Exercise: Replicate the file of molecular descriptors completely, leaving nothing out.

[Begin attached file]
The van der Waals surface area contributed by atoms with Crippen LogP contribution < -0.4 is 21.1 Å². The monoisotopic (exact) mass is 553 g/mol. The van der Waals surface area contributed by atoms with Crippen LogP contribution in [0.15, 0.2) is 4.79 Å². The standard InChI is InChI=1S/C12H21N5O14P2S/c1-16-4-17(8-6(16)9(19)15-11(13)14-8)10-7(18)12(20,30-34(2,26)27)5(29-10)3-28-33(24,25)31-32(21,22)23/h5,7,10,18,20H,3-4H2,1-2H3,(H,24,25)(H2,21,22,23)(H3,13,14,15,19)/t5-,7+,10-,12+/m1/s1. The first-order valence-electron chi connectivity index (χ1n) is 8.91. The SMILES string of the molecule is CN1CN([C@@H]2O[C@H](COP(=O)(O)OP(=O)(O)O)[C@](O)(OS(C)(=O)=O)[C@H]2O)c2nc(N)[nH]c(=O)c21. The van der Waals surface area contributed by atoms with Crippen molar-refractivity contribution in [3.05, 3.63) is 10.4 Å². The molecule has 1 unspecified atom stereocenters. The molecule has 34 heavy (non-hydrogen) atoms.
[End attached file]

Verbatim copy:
The van der Waals surface area contributed by atoms with Crippen LogP contribution < -0.4 is 21.1 Å². The monoisotopic (exact) mass is 553 g/mol. The van der Waals surface area contributed by atoms with Crippen LogP contribution in [0.15, 0.2) is 4.79 Å². The standard InChI is InChI=1S/C12H21N5O14P2S/c1-16-4-17(8-6(16)9(19)15-11(13)14-8)10-7(18)12(20,30-34(2,26)27)5(29-10)3-28-33(24,25)31-32(21,22)23/h5,7,10,18,20H,3-4H2,1-2H3,(H,24,25)(H2,21,22,23)(H3,13,14,15,19)/t5-,7+,10-,12+/m1/s1. The first-order valence-electron chi connectivity index (χ1n) is 8.91. The SMILES string of the molecule is CN1CN([C@@H]2O[C@H](COP(=O)(O)OP(=O)(O)O)[C@](O)(OS(C)(=O)=O)[C@H]2O)c2nc(N)[nH]c(=O)c21. The van der Waals surface area contributed by atoms with Crippen molar-refractivity contribution in [3.05, 3.63) is 10.4 Å². The molecule has 1 unspecified atom stereocenters. The molecule has 34 heavy (non-hydrogen) atoms.